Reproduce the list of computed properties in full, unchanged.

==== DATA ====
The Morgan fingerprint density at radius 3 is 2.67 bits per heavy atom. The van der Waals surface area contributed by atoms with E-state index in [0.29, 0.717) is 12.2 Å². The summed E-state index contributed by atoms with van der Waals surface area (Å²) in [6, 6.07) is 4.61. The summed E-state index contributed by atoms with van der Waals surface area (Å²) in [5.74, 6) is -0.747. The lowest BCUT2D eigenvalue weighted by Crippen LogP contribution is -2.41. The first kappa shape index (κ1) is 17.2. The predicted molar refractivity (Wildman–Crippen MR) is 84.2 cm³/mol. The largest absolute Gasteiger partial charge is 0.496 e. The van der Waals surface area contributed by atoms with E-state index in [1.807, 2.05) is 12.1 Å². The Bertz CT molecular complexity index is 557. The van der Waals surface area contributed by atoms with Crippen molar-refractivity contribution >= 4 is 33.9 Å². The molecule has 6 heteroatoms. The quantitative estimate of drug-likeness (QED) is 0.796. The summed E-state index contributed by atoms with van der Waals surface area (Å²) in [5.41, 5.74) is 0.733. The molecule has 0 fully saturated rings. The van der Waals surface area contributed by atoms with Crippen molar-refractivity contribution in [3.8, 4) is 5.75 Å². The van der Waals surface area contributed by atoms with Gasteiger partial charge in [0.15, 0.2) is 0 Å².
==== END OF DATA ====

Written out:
The Morgan fingerprint density at radius 3 is 2.67 bits per heavy atom. The van der Waals surface area contributed by atoms with E-state index in [0.29, 0.717) is 12.2 Å². The summed E-state index contributed by atoms with van der Waals surface area (Å²) in [6, 6.07) is 4.61. The summed E-state index contributed by atoms with van der Waals surface area (Å²) in [5.74, 6) is -0.747. The lowest BCUT2D eigenvalue weighted by Crippen LogP contribution is -2.41. The first kappa shape index (κ1) is 17.2. The predicted molar refractivity (Wildman–Crippen MR) is 84.2 cm³/mol. The largest absolute Gasteiger partial charge is 0.496 e. The van der Waals surface area contributed by atoms with E-state index in [1.807, 2.05) is 12.1 Å². The Bertz CT molecular complexity index is 557. The van der Waals surface area contributed by atoms with Crippen molar-refractivity contribution >= 4 is 33.9 Å². The molecule has 6 heteroatoms. The quantitative estimate of drug-likeness (QED) is 0.796. The summed E-state index contributed by atoms with van der Waals surface area (Å²) in [5.41, 5.74) is 0.733. The molecule has 0 fully saturated rings. The van der Waals surface area contributed by atoms with Crippen molar-refractivity contribution in [3.8, 4) is 5.75 Å². The van der Waals surface area contributed by atoms with Gasteiger partial charge in [0.15, 0.2) is 0 Å².